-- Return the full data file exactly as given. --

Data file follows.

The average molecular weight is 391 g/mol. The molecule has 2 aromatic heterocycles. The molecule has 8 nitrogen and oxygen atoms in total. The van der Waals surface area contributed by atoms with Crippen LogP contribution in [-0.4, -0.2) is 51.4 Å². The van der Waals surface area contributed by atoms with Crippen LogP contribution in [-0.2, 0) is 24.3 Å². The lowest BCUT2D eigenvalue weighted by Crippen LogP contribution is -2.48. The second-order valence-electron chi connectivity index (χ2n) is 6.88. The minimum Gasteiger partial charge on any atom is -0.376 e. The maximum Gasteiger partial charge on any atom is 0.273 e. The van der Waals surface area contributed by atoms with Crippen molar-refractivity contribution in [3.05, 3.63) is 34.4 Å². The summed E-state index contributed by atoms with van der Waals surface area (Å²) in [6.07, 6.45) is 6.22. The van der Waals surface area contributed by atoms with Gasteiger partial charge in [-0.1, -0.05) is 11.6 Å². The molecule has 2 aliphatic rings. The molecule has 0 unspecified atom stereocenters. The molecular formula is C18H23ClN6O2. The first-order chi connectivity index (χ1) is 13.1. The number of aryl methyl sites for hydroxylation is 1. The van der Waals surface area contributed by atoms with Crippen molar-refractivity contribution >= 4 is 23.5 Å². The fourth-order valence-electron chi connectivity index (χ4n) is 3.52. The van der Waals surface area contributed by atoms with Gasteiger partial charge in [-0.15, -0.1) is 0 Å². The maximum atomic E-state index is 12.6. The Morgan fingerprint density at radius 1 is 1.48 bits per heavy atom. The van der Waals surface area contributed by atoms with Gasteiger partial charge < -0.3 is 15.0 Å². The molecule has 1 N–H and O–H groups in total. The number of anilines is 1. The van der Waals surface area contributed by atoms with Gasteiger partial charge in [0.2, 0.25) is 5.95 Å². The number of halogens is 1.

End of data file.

The average molecular weight is 391 g/mol. The molecule has 2 aromatic heterocycles. The molecule has 8 nitrogen and oxygen atoms in total. The van der Waals surface area contributed by atoms with Crippen LogP contribution in [-0.4, -0.2) is 51.4 Å². The van der Waals surface area contributed by atoms with Crippen LogP contribution in [-0.2, 0) is 24.3 Å². The lowest BCUT2D eigenvalue weighted by Crippen LogP contribution is -2.48. The second-order valence-electron chi connectivity index (χ2n) is 6.88. The minimum Gasteiger partial charge on any atom is -0.376 e. The maximum Gasteiger partial charge on any atom is 0.273 e. The van der Waals surface area contributed by atoms with Crippen molar-refractivity contribution in [3.05, 3.63) is 34.4 Å². The summed E-state index contributed by atoms with van der Waals surface area (Å²) in [6.07, 6.45) is 6.22. The van der Waals surface area contributed by atoms with Gasteiger partial charge in [-0.1, -0.05) is 11.6 Å². The molecule has 2 aliphatic rings. The molecule has 0 unspecified atom stereocenters. The molecular formula is C18H23ClN6O2. The first-order chi connectivity index (χ1) is 13.1. The number of aryl methyl sites for hydroxylation is 1. The van der Waals surface area contributed by atoms with Crippen molar-refractivity contribution >= 4 is 23.5 Å². The fourth-order valence-electron chi connectivity index (χ4n) is 3.52. The van der Waals surface area contributed by atoms with Gasteiger partial charge in [-0.15, -0.1) is 0 Å². The maximum atomic E-state index is 12.6. The Morgan fingerprint density at radius 1 is 1.48 bits per heavy atom. The van der Waals surface area contributed by atoms with Gasteiger partial charge < -0.3 is 15.0 Å². The molecule has 1 N–H and O–H groups in total. The number of anilines is 1. The van der Waals surface area contributed by atoms with Gasteiger partial charge in [0.2, 0.25) is 5.95 Å². The number of halogens is 1.